The Federal Reserve’s addiction to quantitative easing may yet result in a further round of the monetary policy measure as soon as this time next year, experts have said.
The US implemented a raft of unconventional policies to prop up its economy in the wake of the financial crisis under former Federal Reserve chairman Ben Bernanke.
These measures were then adopted by current chairwoman Janet Yellen, but came to an end last October after a massive $4.5trn (£2.9trn) had been spent in the previous five years buying up bonds.
But experts now predict that the US could revisit the policy if the economy does not perform as hoped.
Anton Eser, co-head of global fixed income at Legal & General Investment Management (LGIM), said a fourth round of easing was “quite possible in the coming years” given the long-term growth concerns.
Tilney Bestinvest chief investment officer Gareth Lewis agreed there was “a risk that this time next year we will be wondering if the Federal Reserve will be starting quantitative easing”.
US economic growth disappointed at the beginning of this year. Economists had predicted a strong start to 2015, but the US contracted by 0.2 per cent in the first quarter.
Delving into the GDP data throws up more concerns. The previously booming energy sector slowed down drastically and business investment had its worst reading since 2009, growing by just 2 per cent, recent data shows.
However, the Federal Reserve’s language suggested it was still preparing to raise its interest rate sometime this year.
Market participants are predicting a 0.25 per cent rate increase in September, with another in December.
However, Mr Eser is concerned about the impact given the lacklustre GDP growth backdrop.
He said: “There is a worry a handful of rate hikes will be enough to slow the economy to such an extent that the Federal Reserve pauses and even considers reversing policy.”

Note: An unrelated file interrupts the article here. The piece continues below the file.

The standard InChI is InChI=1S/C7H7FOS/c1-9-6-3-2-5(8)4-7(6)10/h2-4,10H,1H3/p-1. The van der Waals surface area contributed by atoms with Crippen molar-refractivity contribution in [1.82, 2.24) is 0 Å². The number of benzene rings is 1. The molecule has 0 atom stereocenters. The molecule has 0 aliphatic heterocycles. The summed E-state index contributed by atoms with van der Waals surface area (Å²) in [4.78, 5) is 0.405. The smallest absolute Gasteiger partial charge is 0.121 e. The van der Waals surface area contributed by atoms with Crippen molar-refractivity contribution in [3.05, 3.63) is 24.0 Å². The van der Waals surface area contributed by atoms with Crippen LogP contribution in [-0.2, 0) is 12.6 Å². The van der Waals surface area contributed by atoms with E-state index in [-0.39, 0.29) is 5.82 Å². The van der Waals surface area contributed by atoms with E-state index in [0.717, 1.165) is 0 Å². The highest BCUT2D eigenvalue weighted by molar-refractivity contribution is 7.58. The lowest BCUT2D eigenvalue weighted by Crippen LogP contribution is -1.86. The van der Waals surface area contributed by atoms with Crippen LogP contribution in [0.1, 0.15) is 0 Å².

What the US economy needed was wage inflation, Mr Eser said.
But Mr Lewis said that this was unlikely to occur anytime soon, because while jobs were being created, they were mostly low-skilled ones in low-paid industries.
The predictions by Mr Lewis and Mr Eser come just months after Investment Adviser reported what was then a counter-intuitive call by BNY Mellon global strategist Peter Hensman, who said quantitative easing was “as likely as a rate rise”.
Part of the rationale for this view was the contraction in the levels of yield offered by fixed rate bonds and by inflation-linked bonds, known as the break-even inflation rate.
Economists at LGIM had found the break-even inflation rate on five-year bonds – calculated by looking at the yields of five-year fixed rate bonds and five-year inflation-linked bonds – was 1.2 per cent at the end of December.
This was lower than the 1.4 per cent rate that led the Federal Reserve to start its second round of support for the economy.
Mr Lewis said if the central bank did restart quantitative easing, he would seek out investment in gold, given further easing could weaken the dollar and would probably mean economic growth was weak.